This horrible system was devised decades ago in order to overcome the shortage of medical professionals in most parts of the country, since Iraq has only 8 medical colleges and 4 dental colleges. As a result, all graduated doctors and dentists have to spend some time in distant villages to earn their licenses. In the past, a graduate could not even get his graduation certificate for years until they have passed.
I have one year to go and I'm already sick of it. But I digress.
The United Iraqi Coalition is almost frantic in its election campaigning. Their posters and banners are all over Baghdad which makes me wonder how it is in the south. Their slogans are scrawled on every wall in town, and of course you have the obligatory picture of Sistani stamped on every poster with the words: "vote for the choice of the Marji'iya.
Several political groups have objected to this overt use of religious symbols by the United Coalition list parties to sway Shi'ite voters in their favour. The Independent Electoral Commission also issued a statement warning against this kind of campaigning.
Nevertheless, the Marji'iya has not yet denied support for the list. Some of Sistani's agents have issued vague statements that the Marji'iya is behind all Iraqis, Sistani is a father figure, etc. etc., but they never deny when asked about support for this particular list.
No one doubts that the Grand Ayatollah would prefer to keep his position as ambiguous as possible, as he usually tends to do. The United Iraqi Coalition list is said to include many of his agents and representatives, and of course Hussein Al-Shahristani, on top of the list, is very close to Sistani. It is only natural that he would like to see this list gain a large presence in the forthcoming National Assembly.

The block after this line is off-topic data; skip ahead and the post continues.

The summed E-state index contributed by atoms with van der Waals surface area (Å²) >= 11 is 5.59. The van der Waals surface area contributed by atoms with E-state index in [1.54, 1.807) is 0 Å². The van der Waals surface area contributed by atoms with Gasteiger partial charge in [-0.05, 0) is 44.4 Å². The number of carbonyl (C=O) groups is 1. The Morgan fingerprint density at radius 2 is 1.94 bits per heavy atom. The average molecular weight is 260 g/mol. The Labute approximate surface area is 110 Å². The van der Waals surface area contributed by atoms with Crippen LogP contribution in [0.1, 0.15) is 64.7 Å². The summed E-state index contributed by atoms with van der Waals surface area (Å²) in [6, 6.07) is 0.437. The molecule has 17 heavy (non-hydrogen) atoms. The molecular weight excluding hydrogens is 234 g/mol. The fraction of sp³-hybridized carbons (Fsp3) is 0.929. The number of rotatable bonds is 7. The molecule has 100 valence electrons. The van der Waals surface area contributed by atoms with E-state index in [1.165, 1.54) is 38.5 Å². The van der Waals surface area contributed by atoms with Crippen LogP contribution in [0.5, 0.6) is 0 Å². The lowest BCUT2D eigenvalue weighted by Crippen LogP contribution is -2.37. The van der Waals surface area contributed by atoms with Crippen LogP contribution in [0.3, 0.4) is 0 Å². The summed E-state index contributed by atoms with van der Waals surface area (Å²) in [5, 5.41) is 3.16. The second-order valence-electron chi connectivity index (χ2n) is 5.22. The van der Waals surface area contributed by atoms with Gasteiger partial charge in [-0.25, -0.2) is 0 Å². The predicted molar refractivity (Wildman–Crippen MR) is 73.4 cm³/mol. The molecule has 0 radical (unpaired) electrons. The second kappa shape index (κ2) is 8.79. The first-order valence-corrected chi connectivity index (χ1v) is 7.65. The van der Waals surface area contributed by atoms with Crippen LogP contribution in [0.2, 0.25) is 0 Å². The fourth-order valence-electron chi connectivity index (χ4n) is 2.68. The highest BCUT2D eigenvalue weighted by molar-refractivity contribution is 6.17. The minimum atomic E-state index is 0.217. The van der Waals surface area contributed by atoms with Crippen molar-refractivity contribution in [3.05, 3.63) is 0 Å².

The fatal mistake of boycotting the elections by Sunni Iraqis is going to make that easier. The Sunnis have been acting like spoiled unhappy children when things don't go their way. They start breaking up things and threaten to mess everything up. 'Either I play or I burn down the playground,' as we say here.
The threat of civil war and factional violence is a very real one. No matter what government results from elections, Sunnis would deem it illegitimate and the violence or the 'burning down of the playground' will continue. Two Shi'ite mosques have been attacked over the last week and a representative of Sistani was assassinated. Tribal Sheikhs from the south were kidnapped from a bus in Latifiya.
Some experts say that all Iraqi factions have coexisted peacefully for centuries and that nothing is going to change that now. I disagree. The tensions and the mistrust have always been there on both sides. Saying one thing in public while holding on to a different opinion is characteristic of both sides. The last three decades of oppression by the Sunni minority have only made things worse.
I have heard some terrible prejudices against Iraqi Shia from people I have contact with, some of whom are educated and sophisticated. Although I have heard these things for all my life, it has never been as widespread as it is now. This is the underlying reason for boycotting the elections, Sunnis know they will lose even if the whole governorates of Nineva, Salah Al-Din and Al-Anbar vote. They believe they can save face by not participating.
The National Guard unit which helped Marwan out of the water was not brought in to testify and the court seems to have brushed aside the fact that they are important witnesses to the case. The lying and conflicting statements by the soldiers and their commanders was also not discussed.
Maybe we were simply naive to be led to believe that pursuing the case in a US court would help bring justice. But this is hardly the end of it.